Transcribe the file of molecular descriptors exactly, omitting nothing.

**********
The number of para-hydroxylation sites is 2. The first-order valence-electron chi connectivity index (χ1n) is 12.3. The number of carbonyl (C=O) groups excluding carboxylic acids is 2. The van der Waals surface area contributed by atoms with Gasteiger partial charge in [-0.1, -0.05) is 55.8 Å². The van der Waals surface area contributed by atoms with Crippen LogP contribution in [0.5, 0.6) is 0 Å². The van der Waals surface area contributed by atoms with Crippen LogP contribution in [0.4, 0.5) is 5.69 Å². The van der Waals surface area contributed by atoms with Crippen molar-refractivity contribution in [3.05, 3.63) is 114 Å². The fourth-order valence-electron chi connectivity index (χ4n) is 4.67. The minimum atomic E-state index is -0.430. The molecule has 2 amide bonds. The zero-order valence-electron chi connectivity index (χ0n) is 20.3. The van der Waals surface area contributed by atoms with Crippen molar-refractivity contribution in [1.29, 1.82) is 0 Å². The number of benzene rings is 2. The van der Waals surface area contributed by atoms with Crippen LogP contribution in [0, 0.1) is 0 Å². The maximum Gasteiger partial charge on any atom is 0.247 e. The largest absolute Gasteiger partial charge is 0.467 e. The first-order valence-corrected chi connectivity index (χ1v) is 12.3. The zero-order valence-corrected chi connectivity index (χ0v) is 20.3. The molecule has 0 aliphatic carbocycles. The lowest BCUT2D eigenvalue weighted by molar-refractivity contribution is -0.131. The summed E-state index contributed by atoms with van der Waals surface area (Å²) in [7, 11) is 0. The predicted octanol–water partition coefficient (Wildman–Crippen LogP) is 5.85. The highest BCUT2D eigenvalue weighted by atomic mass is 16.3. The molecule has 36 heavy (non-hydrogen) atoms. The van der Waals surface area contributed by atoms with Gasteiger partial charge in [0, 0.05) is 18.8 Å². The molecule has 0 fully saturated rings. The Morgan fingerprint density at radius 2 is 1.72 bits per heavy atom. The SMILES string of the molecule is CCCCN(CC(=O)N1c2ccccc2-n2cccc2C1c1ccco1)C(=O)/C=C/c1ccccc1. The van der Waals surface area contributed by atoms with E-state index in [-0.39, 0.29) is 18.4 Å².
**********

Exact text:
The number of para-hydroxylation sites is 2. The first-order valence-electron chi connectivity index (χ1n) is 12.3. The number of carbonyl (C=O) groups excluding carboxylic acids is 2. The van der Waals surface area contributed by atoms with Gasteiger partial charge in [-0.1, -0.05) is 55.8 Å². The van der Waals surface area contributed by atoms with Crippen LogP contribution in [0.5, 0.6) is 0 Å². The van der Waals surface area contributed by atoms with Crippen LogP contribution in [0.4, 0.5) is 5.69 Å². The van der Waals surface area contributed by atoms with Crippen molar-refractivity contribution in [3.05, 3.63) is 114 Å². The fourth-order valence-electron chi connectivity index (χ4n) is 4.67. The minimum atomic E-state index is -0.430. The molecule has 2 amide bonds. The zero-order valence-electron chi connectivity index (χ0n) is 20.3. The van der Waals surface area contributed by atoms with Crippen molar-refractivity contribution in [1.29, 1.82) is 0 Å². The number of benzene rings is 2. The van der Waals surface area contributed by atoms with Crippen LogP contribution in [0, 0.1) is 0 Å². The maximum Gasteiger partial charge on any atom is 0.247 e. The largest absolute Gasteiger partial charge is 0.467 e. The first-order valence-corrected chi connectivity index (χ1v) is 12.3. The zero-order valence-corrected chi connectivity index (χ0v) is 20.3. The molecule has 0 aliphatic carbocycles. The lowest BCUT2D eigenvalue weighted by molar-refractivity contribution is -0.131. The summed E-state index contributed by atoms with van der Waals surface area (Å²) in [7, 11) is 0. The predicted octanol–water partition coefficient (Wildman–Crippen LogP) is 5.85. The highest BCUT2D eigenvalue weighted by atomic mass is 16.3. The molecule has 36 heavy (non-hydrogen) atoms. The van der Waals surface area contributed by atoms with Gasteiger partial charge in [0, 0.05) is 18.8 Å². The molecule has 0 fully saturated rings. The Morgan fingerprint density at radius 2 is 1.72 bits per heavy atom. The SMILES string of the molecule is CCCCN(CC(=O)N1c2ccccc2-n2cccc2C1c1ccco1)C(=O)/C=C/c1ccccc1. The van der Waals surface area contributed by atoms with E-state index in [-0.39, 0.29) is 18.4 Å².